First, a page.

Small Business Safety: Liabilities of Mismanaged Water

[This article was written by John M. O’Brien.]

In this day and age, every business can face a sustainability issue. It’s nearly impossible to turn on the news without running into problems either directly or indirectly related to business responsibility and sustainability. It may be related to health and safety, working conditions, environmental practices, or something else.

Unsurprisingly, most businesses believe sustainability is important, for example, doing things such as incorporating environmental and societal concerns into their business models, but also that it’s someone else’s job. As technology makes it easier than ever for consumers to chose businesses aiming to have a positive impact on the society and the environment, smaller businesses must go beyond mere tinkering with procedures in planning their responsibility and sustainability plans of actions.

When it comes to water use, scarcity and hidden costs abound. According to the World Wildlife Fund, by 2025 some 2.8 billion people will face water scarcity. It’s simple: conserve water, and your business will plan for a sustainable future and be able to reduce the size of the water and sewerage bill. Use water wisely, and you will avoid exposing your business to a whole host of hidden costs and potential liabilities.

From a plaintiff attorney’s perspective, there are good reasons for business users to manage water more efficiently. There are potential liabilities of unsafe property conditions related to poor water management. In addition, there are a number of water-related costs that pose challenges for a business: wastewater, unknown leaks, fines, brand equity, and civil liabilities.

The cost of mismanaged wastewater

Businesses that don’t manage water carefully produce more wastewater and are charged at rapidly rising rates to dispose of it. Wastewater discharge non-compliance can be more expensive than ever before; it can affect the bottom line profitability through increased charges, fines, and monitoring costs. Moreover, costs can be substantially higher if the business is discharging wastewater to a water body controlled by the Environmental Protection Agency (EPA).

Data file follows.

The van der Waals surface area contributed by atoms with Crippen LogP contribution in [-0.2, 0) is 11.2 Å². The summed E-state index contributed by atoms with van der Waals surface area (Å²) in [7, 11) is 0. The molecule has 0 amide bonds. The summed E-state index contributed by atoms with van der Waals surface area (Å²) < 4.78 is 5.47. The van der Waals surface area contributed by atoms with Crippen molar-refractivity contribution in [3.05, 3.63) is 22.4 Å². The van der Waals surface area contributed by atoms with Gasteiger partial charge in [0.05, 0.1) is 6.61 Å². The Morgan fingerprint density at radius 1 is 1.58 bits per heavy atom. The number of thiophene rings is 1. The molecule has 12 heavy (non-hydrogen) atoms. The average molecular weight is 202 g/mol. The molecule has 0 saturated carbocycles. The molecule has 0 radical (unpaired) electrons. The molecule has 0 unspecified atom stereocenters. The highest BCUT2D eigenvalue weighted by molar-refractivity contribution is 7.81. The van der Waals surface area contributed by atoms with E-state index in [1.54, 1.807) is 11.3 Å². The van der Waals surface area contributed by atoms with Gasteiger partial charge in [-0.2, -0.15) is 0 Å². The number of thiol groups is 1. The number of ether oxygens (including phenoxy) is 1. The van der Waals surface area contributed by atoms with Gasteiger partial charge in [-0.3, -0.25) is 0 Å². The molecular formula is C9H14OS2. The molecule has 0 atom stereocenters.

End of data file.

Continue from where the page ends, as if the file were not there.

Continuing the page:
The hidden costs of water leaks

Water leaks can cause insidious damage and may go undetected for weeks or even months and each year contribute to a significant portion of repair and maintenance costs. A single running water toilet can waste as much as 250 gallons of water daily, which translates to approximately $2K a year down the toilet bowl. As noted by the EPA, even a dripping faucet can waste up to 3K gallons of water a year.

Fines for water mismanagement

Water shortages threaten many parts of the United States. When businesses don’t adhere to the water restrictions and regulations implemented by numerous cities and states, they may have to pay fines for non-compliance, often running into the thousands of dollars annually.

Businesses can also be fined for pollution runoff from lawn and landscape chemicals, usually the result of excessive irrigation. Runoff carries pollutants like dirt, trash, chemicals, and oils into storm drains, which flow untreated into the rivers, streams, lakes, and the ocean. To protect these resources, businesses, especially those in the construction industry, can use stormwater controls, known as best management practices (BMPs).

Damage to business reputation

Consumers are more and more interested in environmental issues and show concern over water waste. Non-compliance and negative media coverage can damage the business image, which takes decades to build. A loss of consumers confidence in a business’ products or services can lead them to choose a competitor. If a business is ordered to clean up after itself, it will have to consider not just the cost of the cleanup but also the cost of repairing the damage to its share price and loss of investor confidence.

Potential civil liability

Slip and falls are the typical type of accident causing injuries that personal injury lawyers litigate and make up the majority of work accident claims. Commonly the result of wet pavement, the Liberty Mutual Workplace Safety Index reports falls as costing US businesses nearly $14 billion each year. So, in a worst-case scenario, poor water management can be dangerous, causing accidental injury.

To ensure business continuity and meet future market demands, small businesses should look at the issue of water resources as a matter of importance. The need for, and the benefits of, using water safely and efficiently, are part of the longer-term view of water management. New approaches are welcomed and it’s wise for businesses to put water management and safety first since it will also help prevent injuries.

Author Bio:

John M. O’Brien is the founder of O’Brien & Zehnder Law Firm. With offices in Elk Grove and Sacramento, O’Brien & Zehnder Law Firm is committed to representing people harmed by slip and fall accidents, motor vehicle accidents, defective products, and other personal injury cases caused by the negligence or fault of another.


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